A study looking at the immune system in people with and without cancer

Cancer type:

All cancer types





This study is looking into how cells of the immune system in people with a solid tumour may differ from the immune systems of healthy people. A solid tumour Open a glossary item is any cancer apart from leukaemia or lymphoma.

We all suffer from many infections Open a glossary item during our lives, but most of these get better without medication. This is due to our body’s immune system, which becomes aware of these infections and then fights them. But in people with cancer, the immune system may not do this so well. Researchers are trying to understand the cells of the immune system in people with cancer. They also want to understand how the immune system in patients with cancer is different to that of healthy people. In future, they hope to use this information to develop a vaccine to treat a range of cancers. If successful, the vaccine may be able to boost how well the body is able to kill cancer cells.

The team would like to learn more about how different immune cells behave at different stages of the cancer journey. For example, how they are affected by treatment. They will ask people with and without cancer to give blood samples and in some cases tissue samples to see if they can find antibodies and immune cells that could fight cancer.

You will not get any direct benefit from taking part in this study, and it is unlikely to change any treatment plan in any way. But the results of the study will be used to help people with cancer in the future.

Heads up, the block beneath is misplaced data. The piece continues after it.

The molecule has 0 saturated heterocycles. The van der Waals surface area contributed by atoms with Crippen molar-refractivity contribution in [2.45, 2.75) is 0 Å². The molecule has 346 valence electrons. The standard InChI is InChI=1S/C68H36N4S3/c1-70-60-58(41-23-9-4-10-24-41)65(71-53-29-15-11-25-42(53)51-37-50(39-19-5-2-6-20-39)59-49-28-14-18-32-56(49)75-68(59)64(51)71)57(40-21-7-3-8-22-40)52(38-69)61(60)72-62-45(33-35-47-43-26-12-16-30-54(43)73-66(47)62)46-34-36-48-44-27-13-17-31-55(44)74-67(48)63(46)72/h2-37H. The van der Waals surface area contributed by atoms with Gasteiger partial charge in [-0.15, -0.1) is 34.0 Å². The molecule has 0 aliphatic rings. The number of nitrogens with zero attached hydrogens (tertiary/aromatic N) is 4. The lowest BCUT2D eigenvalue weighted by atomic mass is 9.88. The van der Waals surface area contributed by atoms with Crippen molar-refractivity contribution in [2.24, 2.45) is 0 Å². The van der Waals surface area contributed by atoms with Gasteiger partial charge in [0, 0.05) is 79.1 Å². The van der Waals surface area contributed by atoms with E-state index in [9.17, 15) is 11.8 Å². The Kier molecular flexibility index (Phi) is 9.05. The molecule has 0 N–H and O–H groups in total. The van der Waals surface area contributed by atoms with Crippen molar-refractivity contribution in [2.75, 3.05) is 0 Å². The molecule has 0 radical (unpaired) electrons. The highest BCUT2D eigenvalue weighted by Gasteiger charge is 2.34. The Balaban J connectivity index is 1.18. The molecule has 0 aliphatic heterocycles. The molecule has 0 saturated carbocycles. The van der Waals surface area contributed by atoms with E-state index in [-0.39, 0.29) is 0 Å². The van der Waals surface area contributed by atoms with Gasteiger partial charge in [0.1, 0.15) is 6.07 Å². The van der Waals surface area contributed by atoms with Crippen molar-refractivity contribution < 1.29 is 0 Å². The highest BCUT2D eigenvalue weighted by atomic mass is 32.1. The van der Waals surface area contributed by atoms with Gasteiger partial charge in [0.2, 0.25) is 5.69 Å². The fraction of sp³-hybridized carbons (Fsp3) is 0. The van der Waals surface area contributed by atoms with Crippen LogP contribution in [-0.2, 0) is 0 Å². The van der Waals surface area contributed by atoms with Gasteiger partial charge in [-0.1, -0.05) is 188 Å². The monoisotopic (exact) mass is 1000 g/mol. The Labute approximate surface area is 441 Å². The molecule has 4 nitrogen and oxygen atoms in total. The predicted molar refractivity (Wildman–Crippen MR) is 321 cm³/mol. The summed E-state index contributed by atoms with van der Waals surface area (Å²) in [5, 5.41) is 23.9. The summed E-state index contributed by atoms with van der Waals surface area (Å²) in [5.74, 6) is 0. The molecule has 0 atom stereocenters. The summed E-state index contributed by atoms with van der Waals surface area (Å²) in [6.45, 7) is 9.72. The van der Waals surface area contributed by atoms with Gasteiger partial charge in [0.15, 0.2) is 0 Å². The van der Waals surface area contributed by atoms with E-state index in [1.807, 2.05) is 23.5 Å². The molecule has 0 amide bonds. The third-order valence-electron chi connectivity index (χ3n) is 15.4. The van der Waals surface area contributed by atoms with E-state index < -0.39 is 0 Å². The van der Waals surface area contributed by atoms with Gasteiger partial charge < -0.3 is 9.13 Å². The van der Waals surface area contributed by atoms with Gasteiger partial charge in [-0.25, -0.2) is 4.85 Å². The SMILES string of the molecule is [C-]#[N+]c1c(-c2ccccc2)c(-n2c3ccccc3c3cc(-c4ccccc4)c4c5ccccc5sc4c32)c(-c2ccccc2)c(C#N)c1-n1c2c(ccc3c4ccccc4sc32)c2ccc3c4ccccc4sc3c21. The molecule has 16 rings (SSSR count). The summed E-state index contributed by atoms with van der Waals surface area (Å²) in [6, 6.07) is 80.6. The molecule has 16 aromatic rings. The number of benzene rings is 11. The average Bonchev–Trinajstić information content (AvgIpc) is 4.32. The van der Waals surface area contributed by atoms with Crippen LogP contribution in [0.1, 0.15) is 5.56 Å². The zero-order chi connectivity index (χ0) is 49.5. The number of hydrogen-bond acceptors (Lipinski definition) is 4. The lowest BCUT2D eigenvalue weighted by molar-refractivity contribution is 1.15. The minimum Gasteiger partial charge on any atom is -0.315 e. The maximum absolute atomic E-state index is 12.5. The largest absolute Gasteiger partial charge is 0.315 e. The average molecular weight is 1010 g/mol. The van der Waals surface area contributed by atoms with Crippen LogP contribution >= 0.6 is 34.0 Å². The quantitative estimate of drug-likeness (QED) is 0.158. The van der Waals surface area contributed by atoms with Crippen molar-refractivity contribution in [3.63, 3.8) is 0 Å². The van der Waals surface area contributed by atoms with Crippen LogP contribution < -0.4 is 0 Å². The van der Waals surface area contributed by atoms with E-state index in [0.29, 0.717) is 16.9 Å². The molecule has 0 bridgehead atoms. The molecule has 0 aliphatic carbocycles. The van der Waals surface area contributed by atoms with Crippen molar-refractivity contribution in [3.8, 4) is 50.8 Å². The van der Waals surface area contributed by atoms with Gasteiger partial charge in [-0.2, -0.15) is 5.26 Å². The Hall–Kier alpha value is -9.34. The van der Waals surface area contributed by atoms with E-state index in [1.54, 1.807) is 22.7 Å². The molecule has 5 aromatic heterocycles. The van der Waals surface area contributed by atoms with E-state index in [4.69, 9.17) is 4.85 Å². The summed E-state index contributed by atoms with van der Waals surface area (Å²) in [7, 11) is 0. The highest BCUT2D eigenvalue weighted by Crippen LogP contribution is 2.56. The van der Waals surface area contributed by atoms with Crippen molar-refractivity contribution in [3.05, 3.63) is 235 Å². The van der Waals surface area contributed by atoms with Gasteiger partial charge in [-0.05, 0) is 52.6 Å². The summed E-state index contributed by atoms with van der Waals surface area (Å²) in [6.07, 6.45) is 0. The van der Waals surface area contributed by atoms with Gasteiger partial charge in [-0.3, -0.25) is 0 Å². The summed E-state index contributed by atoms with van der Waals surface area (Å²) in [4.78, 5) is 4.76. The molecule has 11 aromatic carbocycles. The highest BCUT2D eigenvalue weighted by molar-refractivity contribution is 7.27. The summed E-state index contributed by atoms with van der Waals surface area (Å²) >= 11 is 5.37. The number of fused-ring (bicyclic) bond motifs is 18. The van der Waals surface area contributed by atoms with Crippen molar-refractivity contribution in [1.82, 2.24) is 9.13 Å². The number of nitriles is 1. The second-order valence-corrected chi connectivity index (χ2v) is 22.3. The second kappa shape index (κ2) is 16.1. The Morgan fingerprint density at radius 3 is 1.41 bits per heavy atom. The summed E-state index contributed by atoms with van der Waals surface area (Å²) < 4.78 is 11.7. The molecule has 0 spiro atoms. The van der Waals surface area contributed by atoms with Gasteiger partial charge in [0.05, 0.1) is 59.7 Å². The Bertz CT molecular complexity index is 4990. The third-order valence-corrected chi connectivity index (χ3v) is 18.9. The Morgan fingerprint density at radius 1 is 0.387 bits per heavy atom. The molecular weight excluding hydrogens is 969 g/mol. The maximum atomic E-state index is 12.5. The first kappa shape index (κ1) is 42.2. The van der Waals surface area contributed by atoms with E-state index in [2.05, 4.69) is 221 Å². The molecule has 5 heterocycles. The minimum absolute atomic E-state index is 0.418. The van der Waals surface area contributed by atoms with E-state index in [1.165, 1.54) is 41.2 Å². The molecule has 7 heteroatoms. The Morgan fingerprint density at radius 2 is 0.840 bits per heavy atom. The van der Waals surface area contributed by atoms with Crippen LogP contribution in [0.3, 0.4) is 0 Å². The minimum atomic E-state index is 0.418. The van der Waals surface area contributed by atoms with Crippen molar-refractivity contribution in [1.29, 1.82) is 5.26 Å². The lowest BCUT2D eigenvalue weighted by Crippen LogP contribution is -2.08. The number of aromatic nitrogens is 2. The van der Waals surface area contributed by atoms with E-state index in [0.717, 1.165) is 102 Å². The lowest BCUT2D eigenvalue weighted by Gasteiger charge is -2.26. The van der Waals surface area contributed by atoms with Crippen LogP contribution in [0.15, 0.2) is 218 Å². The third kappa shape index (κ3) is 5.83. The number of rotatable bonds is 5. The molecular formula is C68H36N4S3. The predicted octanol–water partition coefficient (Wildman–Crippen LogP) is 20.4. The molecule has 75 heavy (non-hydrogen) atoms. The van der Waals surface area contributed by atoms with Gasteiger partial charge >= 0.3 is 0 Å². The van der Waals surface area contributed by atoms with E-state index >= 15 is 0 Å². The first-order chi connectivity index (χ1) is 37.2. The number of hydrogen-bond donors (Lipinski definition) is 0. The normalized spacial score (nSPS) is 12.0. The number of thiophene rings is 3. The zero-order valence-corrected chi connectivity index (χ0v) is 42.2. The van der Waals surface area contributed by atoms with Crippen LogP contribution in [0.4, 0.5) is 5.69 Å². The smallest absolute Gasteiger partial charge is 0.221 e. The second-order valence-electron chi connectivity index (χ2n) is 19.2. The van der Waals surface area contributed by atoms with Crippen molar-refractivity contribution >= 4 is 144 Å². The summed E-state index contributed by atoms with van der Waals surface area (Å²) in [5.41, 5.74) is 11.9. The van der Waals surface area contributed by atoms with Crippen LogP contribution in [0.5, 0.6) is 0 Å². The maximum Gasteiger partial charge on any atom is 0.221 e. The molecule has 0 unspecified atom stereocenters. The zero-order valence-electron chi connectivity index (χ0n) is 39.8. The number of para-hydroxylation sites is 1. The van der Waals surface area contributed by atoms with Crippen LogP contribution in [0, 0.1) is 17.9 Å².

Who can enter

You may be able to enter this study if you are at least 18 years old and are in one of the following situations

  • You have any solid cancer (any cancer apart from leukaemia or lymphoma)
  • You are a friend or relative of someone having treatment for cancer at Southampton General Hospital, are of a similar age and are healthy

You cannot enter this study if you

  • Have a low number of red blood cells (you have anaemia Open a glossary item) – your red blood cell count should be above 11g/dl – you can check this with your doctor
  • Have had a blood transfusion Open a glossary item from a donor in the last 3 weeks
  • Are very unwell

Trial design

This study will look at samples from people with and without cancer.

Everyone taking part will give a series of blood samples for the team to study. If you have had surgery to remove your cancer (or are going to have surgery), the team will ask to look at some of the cancer tissue.

Hospital visits

The number, timing and type of samples you give depend on whether or not you have cancer. And, if you have cancer, whether or not you are having treatment, and the type you are having. Before you join the study, the team will talk to you about how many hospital visits this would mean.

Where possible you will give your blood samples at the same time as you are having other routine blood tests. The team will tell you if you need to make any extra hospital visits for these.

Side effects

As any tissue you give for the study will have already been removed, or will be removed as routine during your surgery, you will not have any side effects from this.

You may have a small bruise where you gave your blood sample.



Recruitment start:

Recruitment end:

How to join a clinical trial

Please note: In order to join a trial you will need to discuss it with your doctor, unless otherwise specified.

Please note - unless we state otherwise in the summary, you need to talk to your doctor about joining a trial.

Chief Investigator

Professor Christian Ottensmeier

Supported by

Experimental Cancer Medicine Centre (ECMC)
University Hospital Southampton NHS Foundation Trust
University of Southampton

Questions about cancer? Contact our information nurses

Freephone 0808 800 4040

Last review date

CRUK internal database number:


Please note - unless we state otherwise in the summary, you need to talk to your doctor about joining a trial.

Around 1 in 5 people take part in clinical trials

3 phases of trials

Around 1 in 5 people diagnosed with cancer in the UK take part in a clinical trial.

Last reviewed:

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